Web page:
Most reporters killed in 2015 in peaceful countries
Dec 30, NY: A total of 110 journalists were killed around the world in 2015 and majorities were killed in countries at peace, Reporters Without Borders (RSF) have said.
In its annual report published on Tuesday, the Paris-based organisation said 67 journalists were killed in the line of duty this year - up from 66 in 2014.
It listed war-torn Iraq and Syria as the most dangerous places for journalists, with 11 and 10 deaths respectively, followed by France, where eight journalists were killed in an assault on the satirical magazine Charlie Hebdo.
RSF said a further 43 journalists around the world died in circumstances that were unclear, the group said. An additional 27 non-professional "citizen-journalists" and seven other media workers were also killed in 2015.
The high toll is "largely attributable to deliberate violence against journalists" and demonstrates the failure of initiatives to protect media personnel, the watchdog said.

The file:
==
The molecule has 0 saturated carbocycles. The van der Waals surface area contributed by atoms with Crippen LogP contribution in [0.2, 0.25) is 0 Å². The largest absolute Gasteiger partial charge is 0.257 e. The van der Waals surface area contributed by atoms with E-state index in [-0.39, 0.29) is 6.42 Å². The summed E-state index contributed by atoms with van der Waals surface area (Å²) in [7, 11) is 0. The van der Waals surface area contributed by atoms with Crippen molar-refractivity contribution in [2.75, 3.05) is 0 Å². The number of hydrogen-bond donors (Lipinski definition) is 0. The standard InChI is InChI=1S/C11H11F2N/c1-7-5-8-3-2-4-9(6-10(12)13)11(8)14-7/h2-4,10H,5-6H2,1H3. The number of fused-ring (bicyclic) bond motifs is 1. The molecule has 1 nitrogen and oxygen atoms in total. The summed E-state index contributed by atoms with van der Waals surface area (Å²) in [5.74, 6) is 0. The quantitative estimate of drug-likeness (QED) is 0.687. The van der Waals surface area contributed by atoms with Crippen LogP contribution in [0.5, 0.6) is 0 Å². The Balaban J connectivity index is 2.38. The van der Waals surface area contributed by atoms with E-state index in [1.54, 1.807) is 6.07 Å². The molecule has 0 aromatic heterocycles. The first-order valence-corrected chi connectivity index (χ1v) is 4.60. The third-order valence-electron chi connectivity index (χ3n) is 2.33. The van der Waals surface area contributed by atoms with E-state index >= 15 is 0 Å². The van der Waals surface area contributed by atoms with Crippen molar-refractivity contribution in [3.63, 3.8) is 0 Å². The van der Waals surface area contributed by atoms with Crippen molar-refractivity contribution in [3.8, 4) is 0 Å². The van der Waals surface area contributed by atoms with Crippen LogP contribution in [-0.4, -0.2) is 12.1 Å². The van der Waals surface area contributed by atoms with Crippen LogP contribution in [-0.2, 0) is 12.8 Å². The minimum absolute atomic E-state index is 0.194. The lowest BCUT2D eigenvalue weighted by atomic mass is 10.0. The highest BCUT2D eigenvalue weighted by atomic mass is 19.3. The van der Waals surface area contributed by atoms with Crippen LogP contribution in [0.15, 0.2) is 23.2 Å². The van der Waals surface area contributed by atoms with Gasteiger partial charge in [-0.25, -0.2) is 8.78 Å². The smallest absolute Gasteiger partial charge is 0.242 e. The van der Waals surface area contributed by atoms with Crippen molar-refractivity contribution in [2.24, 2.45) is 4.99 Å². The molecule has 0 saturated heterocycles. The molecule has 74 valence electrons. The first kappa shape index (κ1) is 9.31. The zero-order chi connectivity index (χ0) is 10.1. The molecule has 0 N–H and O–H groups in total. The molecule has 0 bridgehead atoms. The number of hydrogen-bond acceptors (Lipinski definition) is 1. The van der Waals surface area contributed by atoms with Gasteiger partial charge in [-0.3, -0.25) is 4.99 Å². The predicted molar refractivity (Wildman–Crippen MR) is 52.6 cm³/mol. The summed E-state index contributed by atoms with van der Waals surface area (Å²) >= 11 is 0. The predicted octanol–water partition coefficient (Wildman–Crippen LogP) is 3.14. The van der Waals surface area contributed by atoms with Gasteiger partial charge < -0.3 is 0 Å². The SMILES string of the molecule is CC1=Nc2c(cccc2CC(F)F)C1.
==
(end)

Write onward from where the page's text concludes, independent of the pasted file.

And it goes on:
In particular, the group's report highlighted the growing role of "non-state groups" - often armed groups such as the Islamic State of Iraq and the Levant (ISIL) - in perpetrating atrocities against journalists.
According to RSF, two thirds of the journalists killed in 2014 were in war zones, but this year was the exact opposite, with "two-thirds killed in countries 'at peace."
The 67 deaths bring to 787 the total number of journalists killed in connection with their work since 2005, according to the group
Christophe Deloire, secretary-general of RSF, urged the international community to take action for the protection of journalists.
"The 110 journalists killed this year need a response that matches the emergency. A special representative of the United Nations secretary-general for the safety of journalists must be appointed without delay."
The Oslo Times